It’s J’s first day of spring break vacation, exciting and daunting because it raises the question: what will I do to keep him busy and engaged all day?
Luckily for me I learned during home school that a little planning goes a long way and a lot of planning saves the day. So the first thing we did today after breakfast was make a loose schedule. I could see J relax as soon as I started to write-up the familiar template. Schedules saved us during home school and made me realize how much calmer J was when he knew what was happening, when it would end, and what was expected of him. Sounds simple enough right? Even I like having that knowledge but I don’t need to have it written down nor do I need to refer to it as often. I came to accept that this was one of those things that made J, J.
Once I started using schedules with J I became addicted! The results were undeniable. He was so much calmer and looked forward to writing them up with me. It showed me he cared about having a choice, he enjoyed sharing his opinion, and that he cared about being acknowledged. He was present, he was awake, although no one else seemed to notice, but I was beginning to and he was so happy to see me working with him instead of around him.
This became our morning routine. Every morning we would have breakfast and after we would write-up the schedule for the day. I like to use a dry erase board because it allows us to switch things up in case anything needs to be altered, here is an example of what a schedule during home school would look like: Sample of a Daily Home School Schedule
He was not always in a cooperative mood especially with subjects that challenged him more. It definitely helped him to know there was an end point to the torture known as “math”. This also kept him focused and although he needed to check the schedule every so often it also helped him learn more about telling time.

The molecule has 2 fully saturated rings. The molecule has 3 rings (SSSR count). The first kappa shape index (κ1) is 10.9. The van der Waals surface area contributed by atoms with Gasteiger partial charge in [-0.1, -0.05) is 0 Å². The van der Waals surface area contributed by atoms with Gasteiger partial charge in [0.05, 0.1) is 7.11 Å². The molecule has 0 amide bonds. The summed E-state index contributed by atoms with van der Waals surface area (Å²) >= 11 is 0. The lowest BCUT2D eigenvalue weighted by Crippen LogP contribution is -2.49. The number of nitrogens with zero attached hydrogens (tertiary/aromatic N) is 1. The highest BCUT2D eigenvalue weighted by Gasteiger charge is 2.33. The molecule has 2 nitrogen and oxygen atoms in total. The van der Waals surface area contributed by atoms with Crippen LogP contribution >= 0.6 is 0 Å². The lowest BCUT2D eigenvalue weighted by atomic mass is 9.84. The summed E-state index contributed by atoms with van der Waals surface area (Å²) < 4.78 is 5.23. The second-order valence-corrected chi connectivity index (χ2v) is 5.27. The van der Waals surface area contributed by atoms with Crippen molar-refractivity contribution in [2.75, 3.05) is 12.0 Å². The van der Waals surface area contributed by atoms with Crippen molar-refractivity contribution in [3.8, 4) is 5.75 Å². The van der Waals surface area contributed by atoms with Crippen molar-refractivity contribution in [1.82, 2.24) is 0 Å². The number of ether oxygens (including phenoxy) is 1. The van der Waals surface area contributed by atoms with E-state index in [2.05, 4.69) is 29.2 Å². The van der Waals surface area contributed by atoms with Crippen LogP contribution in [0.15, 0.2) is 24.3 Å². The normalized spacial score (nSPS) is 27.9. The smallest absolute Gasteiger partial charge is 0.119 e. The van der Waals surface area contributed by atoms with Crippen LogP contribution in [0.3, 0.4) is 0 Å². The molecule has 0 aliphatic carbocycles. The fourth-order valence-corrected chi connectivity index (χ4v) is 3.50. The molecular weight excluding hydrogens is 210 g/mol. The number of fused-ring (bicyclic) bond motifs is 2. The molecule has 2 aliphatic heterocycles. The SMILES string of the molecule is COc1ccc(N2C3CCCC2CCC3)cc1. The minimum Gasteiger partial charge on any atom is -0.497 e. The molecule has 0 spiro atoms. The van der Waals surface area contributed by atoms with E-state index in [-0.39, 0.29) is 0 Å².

I started using this format outside of home school since it was working so well. Whenever I knew J might have a hard time with the task at hand be it going to the doctors, a family function, or a trip to the supermarket, I implemented the schedule. It was usually much simpler and looked like this: Quick Schedule using First and Then
Now J is at the point that I can use this format on a verbal level. I can tell him first we are going to the supermarket, then we are visiting grandma, and then we will go home. He usually repeats it to make sure he got it. He even says it on his own sometimes if we are doing something he doesn’t want to, like if he has school, he will say “first school then come home and free time”. It’s a great comfort for him to know he has a say in what his day looks like. If we are going somewhere new or I think an activity maybe challenging I will try to have this ready but if I don’t I will write it up on the fly with a pen and pad I always carry on me.
If you are finding your child is having a hard time cooperating even if they are not on the spectrum I encourage you to give schedules a try. Allow your kids to help construct them with your pre picked options. I hope the routine of schedules brings peace and organization to your house as well. Please comment and let me know how your attempt went or if you have any questions or stories to share about schedules.